A star is gone: Remembering Kobe Bryant

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On Sunday, NBA legend Kobe Bryant died at the age of 41 in a helicopter crash in Southern California. The passing of the Lakers icon and five-time NBA champion is a death that is and will be felt far and wide. Bryant was an astonishing and occasionally controversial basketball player whose stardom transcended the sport. Below, The Daily Californian’s sports writers muse on their memories of Kobe Bryant and his career.

 

Josh Yuen: Before there was Steph Curry and Klay Thompson, there was Monta Ellis. I’m a lifelong Golden State Warriors fan, and remember the heartbreaking losses just as much (if not more) than the three championships from this past decade. Kobe Bryant was the ultimate nightmare for the Warriors, and the best competitor I can possibly name on a basketball court. When I cheered on Monta late in the few close games that the Warriors were in against the Lakers, I cheered harder than ever because I knew he was battling the best. 

Tom Aizenberg: Kobe Bryant is the reason I got into basketball. When I moved to the States in 2007, he was the best player in the league and I could only watch in awe as he rose to prominence, winning back-to-back titles before his career ended in 2016. I remember crying on my bed while watching his final game. I remember wishing I had the opportunity to watch Kobe just one more time. Although I never met him, I’ll never forget the impact Kobe Bryant left on me.

Kabir Rao: Growing up near Los Angeles, I never understood the Lakers hype until I saw Kobe Bryant continue to battle, even when down 39 to his Boston rivals in the 2008 NBA Finals. From that moment on, I couldn’t watch anyone else. The ultimate competitor, the Black Mamba showed me the meaning of work ethic. Not only did my favorite athlete make me pick up a basketball, he inspired me to watch sports, changing my life in the process. I would not be who I am without Kobe. I’m so glad that I can say that.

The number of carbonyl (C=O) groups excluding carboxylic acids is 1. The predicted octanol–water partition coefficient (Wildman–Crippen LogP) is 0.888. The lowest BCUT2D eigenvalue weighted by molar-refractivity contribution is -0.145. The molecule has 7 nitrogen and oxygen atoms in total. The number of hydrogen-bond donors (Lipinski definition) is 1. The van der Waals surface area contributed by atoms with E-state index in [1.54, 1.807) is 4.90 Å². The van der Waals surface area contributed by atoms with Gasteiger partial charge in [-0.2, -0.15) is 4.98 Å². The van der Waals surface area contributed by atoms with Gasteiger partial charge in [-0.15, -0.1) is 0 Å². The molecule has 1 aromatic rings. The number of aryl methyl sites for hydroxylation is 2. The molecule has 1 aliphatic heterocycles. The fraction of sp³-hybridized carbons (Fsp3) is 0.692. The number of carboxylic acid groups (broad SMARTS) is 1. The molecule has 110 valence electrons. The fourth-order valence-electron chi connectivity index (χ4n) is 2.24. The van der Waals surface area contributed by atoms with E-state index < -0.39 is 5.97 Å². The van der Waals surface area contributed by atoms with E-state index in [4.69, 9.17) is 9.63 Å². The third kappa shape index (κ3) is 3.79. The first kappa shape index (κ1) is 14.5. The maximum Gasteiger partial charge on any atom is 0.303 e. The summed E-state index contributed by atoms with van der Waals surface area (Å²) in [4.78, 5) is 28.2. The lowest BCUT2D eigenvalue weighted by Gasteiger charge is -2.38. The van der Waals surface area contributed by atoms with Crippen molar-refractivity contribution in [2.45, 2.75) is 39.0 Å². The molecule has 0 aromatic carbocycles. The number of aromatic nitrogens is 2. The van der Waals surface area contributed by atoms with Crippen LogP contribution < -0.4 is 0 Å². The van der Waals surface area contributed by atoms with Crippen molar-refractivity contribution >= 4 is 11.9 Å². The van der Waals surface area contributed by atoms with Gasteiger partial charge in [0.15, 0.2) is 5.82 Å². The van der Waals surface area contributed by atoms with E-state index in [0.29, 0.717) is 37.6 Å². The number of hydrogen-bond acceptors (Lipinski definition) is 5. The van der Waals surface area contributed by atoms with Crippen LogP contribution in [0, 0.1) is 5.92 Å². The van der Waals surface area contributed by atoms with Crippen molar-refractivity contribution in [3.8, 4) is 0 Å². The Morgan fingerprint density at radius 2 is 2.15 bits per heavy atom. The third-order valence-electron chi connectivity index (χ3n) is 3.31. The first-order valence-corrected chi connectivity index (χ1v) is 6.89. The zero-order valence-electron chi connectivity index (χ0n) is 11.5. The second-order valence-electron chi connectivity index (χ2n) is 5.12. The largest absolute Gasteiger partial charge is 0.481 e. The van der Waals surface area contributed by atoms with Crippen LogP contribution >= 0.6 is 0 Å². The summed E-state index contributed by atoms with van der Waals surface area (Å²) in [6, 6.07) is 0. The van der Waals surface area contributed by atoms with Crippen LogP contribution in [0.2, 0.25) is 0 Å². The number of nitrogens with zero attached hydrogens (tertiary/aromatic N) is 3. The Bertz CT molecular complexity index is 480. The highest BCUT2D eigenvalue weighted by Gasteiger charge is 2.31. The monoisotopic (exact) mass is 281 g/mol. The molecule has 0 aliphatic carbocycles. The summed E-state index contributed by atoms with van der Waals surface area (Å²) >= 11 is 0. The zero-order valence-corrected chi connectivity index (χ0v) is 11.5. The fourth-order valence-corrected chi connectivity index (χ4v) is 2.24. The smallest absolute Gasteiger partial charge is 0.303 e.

Emily Ohman: As a Salt Lake City native, the Utah Jazz has always been my family’s team — as one of the state’s only professional sports teams, the Jazz have an incredibly loyal fanbase, and my family comprises just a small percentage of that following. I’ll never forget the night that my family and friends, all lifelong Jazz devotees, crowded around the TV watching the Lakers take on the Jazz and cheered on Kobe as he sank bucket after bucket to earn his astronomical 60 points in his final NBA game. LA’s win from behind was celebrated by all of us as we sat in utter awe of Kobe’s performance, and his poise following the victory is something that he exuded on and off the court in seemingly every moment of his life.

Ethan Moutes: I’m an unfaithful basketball fan: I remember liking the Celtics following their NBA Finals victory in 2008, hopping on the Clippers’ bandwagon during the Lob City era and briefly rooting for the Thunder. Every time the Lakers faced one of “my teams,” I felt a sinking feeling — rooting against Kobe was decidedly not fun. He was cunning and explosive, and always seemed capable of snatching victory from the jaws of defeat. When I heard the news on Sunday afternoon, it was a different kind of sinking feeling. Kobe Bryant was a transcendent figure with far more to offer as a father, husband and teacher. A life lived heroically, a life cut short. 

Jasper Kenzo Sundeen: As a kid from LA, there was something different about this. I was never a Lakers fan, heck, I was never a big basketball fan — but Bryant was a part of the fabric of the city in a way few people are. He’s been around as long as I’ve been alive, a constant and controversial character due to various allegations, a piece of Los Angeles that was always there, and now he’s not. I remember being a kid, bouncing around the sun-drenched black top and throwing up shots with “Kobe” on my lips. I grew up in a city that belonged to Kobe Bryant and I’ll return to a city that will never forget him.

 

Rest in peace, Kobe.

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